Really want to see the FT-65 supported. Chirp does not seem to talk to the FT-65 using FT-60 setting and the Yaesu SCU-36 clone cable on Win10. Even though I installed the older Prolific USB-to-Serial Comm Port Version: 3.2.0.0 driver. The error is "An error has occurred. Error reading echo. (Bad Cable?)".

Updated by Matthew Walker about 3 years ago

I can loan a radio and programming cable.

Updated by Clive Turner about 3 years ago

Thanks Matthew, I have ordered a cable but its still not available from the supplier. Your offer of a handset to the CHIRP team is very kind and much appreciated!

Updated by Fred Munden about 3 years ago

I have available memory map and a python3 script to read/write the radio and image file. I’m not interested in adding it to Chirp. Anyone who wants to work on it can eMail me and I’ll send you what I have. If you find any errors or omissions please let me know. The documentation is in MS Word 2010, should be able to open it in LibreOffice formatting may get messed up.

The memory map and r/w protocol for FT-65R is not like any other Yaesu I have looked at. You can query for ID and the memory map is record based with a checksum for each record. The protocol is documented in the python script.

Fred

Updated by Tommy Martinez almost 3 years ago

So, no one is interest in helping with Chirp support?

Updated by Brian George almost 3 years ago

I emailed Fred Munden to see what he has.
I have the radio and cable and some software engineering skills, but haven't ever worked with python.

Updated by Tommy Martinez almost 3 years ago

Thanks for that. I have the radio and some software skills, but, not python. I don't have a programing cable, as I refused to pay that much for the RT Systems programing software. I've contacted Yaesu, and, they stated that they have no intentions on releasing any software themselves. I'm by no means putting others out their, but, I feel that this radio will only be lacking due to no interest in giving it more. There seems to at least be a mars/cap mod for it now, released last night. Although can't access it due to the website errors.

Updated by Alexander Korotkevich almost 3 years ago

Found this thread yesterday, after winning Yaesu FT-65r/e with RT systems soft and USB-55 cable at the Socorro HamFest lottery. Will be glad to contribute. Don't use M$ Windoze, only Linux. Here is my first contribution:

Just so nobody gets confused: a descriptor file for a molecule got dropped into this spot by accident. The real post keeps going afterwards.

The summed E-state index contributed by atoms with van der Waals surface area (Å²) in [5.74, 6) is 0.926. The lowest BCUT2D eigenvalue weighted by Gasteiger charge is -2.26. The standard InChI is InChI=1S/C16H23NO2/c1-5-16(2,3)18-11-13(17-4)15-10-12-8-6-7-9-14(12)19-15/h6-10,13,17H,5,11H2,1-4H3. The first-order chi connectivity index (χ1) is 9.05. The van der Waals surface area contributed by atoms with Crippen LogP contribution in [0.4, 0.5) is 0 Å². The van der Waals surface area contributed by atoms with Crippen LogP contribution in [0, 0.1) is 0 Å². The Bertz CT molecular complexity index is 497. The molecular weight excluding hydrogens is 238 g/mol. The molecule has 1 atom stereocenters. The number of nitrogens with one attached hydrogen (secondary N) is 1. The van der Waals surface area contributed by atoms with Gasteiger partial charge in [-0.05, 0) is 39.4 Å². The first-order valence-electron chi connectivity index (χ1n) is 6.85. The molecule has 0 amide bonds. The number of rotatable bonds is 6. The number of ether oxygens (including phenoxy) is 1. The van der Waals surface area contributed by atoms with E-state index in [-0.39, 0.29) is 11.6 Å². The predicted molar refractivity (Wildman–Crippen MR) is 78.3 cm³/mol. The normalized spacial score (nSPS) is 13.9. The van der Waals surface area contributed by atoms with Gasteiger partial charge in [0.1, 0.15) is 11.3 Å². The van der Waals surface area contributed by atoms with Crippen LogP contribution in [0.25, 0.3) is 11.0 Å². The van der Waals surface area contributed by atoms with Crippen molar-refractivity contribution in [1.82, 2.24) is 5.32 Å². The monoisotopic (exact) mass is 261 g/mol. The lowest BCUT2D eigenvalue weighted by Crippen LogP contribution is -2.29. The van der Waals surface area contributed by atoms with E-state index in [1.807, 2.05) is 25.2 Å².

how to make your RT Systems USB-55 cable to show up as a /dev/ttyUSBx port (x - some integer), which is a requirement for CHIRP to work with it. RT Systems use custom Vendor and Product IDs for USB, as a result the usual FTDI USB2serial chip is not recognized by the system. Here is what you need to do (ftdi_sio kernel driver has to be compiled as a module):
1) unplug the cable
2) execute under root or with sudo # modprobe ftdi_sio
3) execute under root or with sudo # echo 2100 9055 > /sys/bus/usb-serial/drivers/ftdi_sio/new_id
4) plug in the cable. You should now have /dev/ttyUSB0 (or some other number at the end) serial device for CHIRP to communicate with.

This should work for other RT Systems cables as well. As far as I know all of them are based on FTDI chip. Just replace VendorID and ProductID. Here is how to find them (two equivalent methods). Plug in the cable, then do one of the following:
1) execute lsusb command, which will give you several lines, with one of them similar to:
Bus 001 Device 012: ID 2100:9055 RT Systems

Compare with the "echo" command above and replace accordingly.

2) execute dmesg command and at the end you'll find something like that:
[88281.574236] usb 1-1: new full-speed USB device number 12 using xhci_hcd
[88281.749024] usb 1-1: New USB device found, idVendor=2100, idProduct=9055
[88281.749025] usb 1-1: New USB device strings: Mfr=1, Product=2, SerialNumber=3
[88281.749026] usb 1-1: Product: CT55 Radio Cable
[88281.749027] usb 1-1: Manufacturer: RT Systems
[88281.749027] usb 1-1: SerialNumber: RT1CZAZ1

You can easily see both product and vendor IDs.

Hope it helps.

Will be glad to help with the driver. Did a lot of programming with different languages. Last 15 years mostly in C. Don't think that learning some Python will be a big deal.

Updated by Marvin Nauman almost 3 years ago

I have the Yaesu SCU-35 cable & Radio available for this.

Updated by Tommy Martinez over 2 years ago

I'm just curious, by the way. RT Systems says that only the USB-55 (RT Systems ADMS-65 Programing Cable) is compatible with the RT Systems Programing Software. And, Yaesu says that they don't plan on releasing any programing software. So, does anyone know the purpose of Yaesu's SCU-35 Programing Cable? I've got no response from Yaesu when I asked.

Updated by Morris Beverly over 2 years ago

I just bought the ft-65R and Yaesu programming cable at HRO, not realizing that chirp doesn't support it. I have a bit of java and c++ experience and have recently started working in python. I'd be happy to help however I can with either programming or testing or whatever will help. I'm also willing to loan you the radio and cable for a few weeks if that will help.

thanks, morris

Updated by Bora Yurtoren over 2 years ago